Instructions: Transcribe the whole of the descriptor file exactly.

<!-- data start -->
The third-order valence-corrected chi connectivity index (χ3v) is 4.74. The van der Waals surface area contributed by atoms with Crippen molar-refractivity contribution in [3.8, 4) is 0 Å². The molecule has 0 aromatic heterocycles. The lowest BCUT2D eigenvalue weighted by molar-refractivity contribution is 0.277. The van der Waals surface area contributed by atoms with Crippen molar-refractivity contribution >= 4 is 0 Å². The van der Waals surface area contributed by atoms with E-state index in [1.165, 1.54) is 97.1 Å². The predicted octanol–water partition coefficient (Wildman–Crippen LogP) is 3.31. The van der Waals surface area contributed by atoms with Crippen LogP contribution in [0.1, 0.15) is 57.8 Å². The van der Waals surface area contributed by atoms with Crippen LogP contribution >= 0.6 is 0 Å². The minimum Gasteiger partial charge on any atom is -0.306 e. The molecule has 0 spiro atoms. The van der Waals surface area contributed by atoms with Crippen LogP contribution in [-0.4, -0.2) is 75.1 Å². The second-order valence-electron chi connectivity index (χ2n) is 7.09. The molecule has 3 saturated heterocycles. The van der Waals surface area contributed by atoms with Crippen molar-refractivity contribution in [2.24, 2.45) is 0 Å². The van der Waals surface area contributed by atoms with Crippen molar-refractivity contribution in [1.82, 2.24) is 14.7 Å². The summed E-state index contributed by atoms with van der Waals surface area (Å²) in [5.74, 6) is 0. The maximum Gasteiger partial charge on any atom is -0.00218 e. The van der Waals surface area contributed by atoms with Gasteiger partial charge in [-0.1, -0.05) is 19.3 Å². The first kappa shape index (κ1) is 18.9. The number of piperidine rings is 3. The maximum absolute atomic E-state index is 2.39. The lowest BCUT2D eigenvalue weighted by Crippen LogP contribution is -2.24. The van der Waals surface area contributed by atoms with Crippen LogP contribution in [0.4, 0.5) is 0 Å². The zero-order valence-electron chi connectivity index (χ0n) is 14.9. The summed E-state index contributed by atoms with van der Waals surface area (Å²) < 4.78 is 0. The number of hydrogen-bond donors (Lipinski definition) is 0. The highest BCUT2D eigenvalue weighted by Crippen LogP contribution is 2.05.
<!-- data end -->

The third-order valence-corrected chi connectivity index (χ3v) is 4.74. The van der Waals surface area contributed by atoms with Crippen molar-refractivity contribution in [3.8, 4) is 0 Å². The molecule has 0 aromatic heterocycles. The lowest BCUT2D eigenvalue weighted by molar-refractivity contribution is 0.277. The van der Waals surface area contributed by atoms with Crippen molar-refractivity contribution >= 4 is 0 Å². The van der Waals surface area contributed by atoms with E-state index in [1.165, 1.54) is 97.1 Å². The predicted octanol–water partition coefficient (Wildman–Crippen LogP) is 3.31. The van der Waals surface area contributed by atoms with Crippen LogP contribution in [0.1, 0.15) is 57.8 Å². The van der Waals surface area contributed by atoms with Crippen LogP contribution >= 0.6 is 0 Å². The minimum Gasteiger partial charge on any atom is -0.306 e. The molecule has 0 spiro atoms. The van der Waals surface area contributed by atoms with Crippen LogP contribution in [-0.4, -0.2) is 75.1 Å². The second-order valence-electron chi connectivity index (χ2n) is 7.09. The molecule has 3 saturated heterocycles. The van der Waals surface area contributed by atoms with Crippen molar-refractivity contribution in [2.24, 2.45) is 0 Å². The van der Waals surface area contributed by atoms with Crippen molar-refractivity contribution in [1.82, 2.24) is 14.7 Å². The summed E-state index contributed by atoms with van der Waals surface area (Å²) in [5.74, 6) is 0. The maximum Gasteiger partial charge on any atom is -0.00218 e. The van der Waals surface area contributed by atoms with Gasteiger partial charge in [-0.1, -0.05) is 19.3 Å². The first kappa shape index (κ1) is 18.9. The number of piperidine rings is 3. The maximum absolute atomic E-state index is 2.39. The lowest BCUT2D eigenvalue weighted by Crippen LogP contribution is -2.24. The van der Waals surface area contributed by atoms with Crippen LogP contribution in [0.4, 0.5) is 0 Å². The zero-order valence-electron chi connectivity index (χ0n) is 14.9. The summed E-state index contributed by atoms with van der Waals surface area (Å²) < 4.78 is 0. The number of hydrogen-bond donors (Lipinski definition) is 0. The highest BCUT2D eigenvalue weighted by Crippen LogP contribution is 2.05.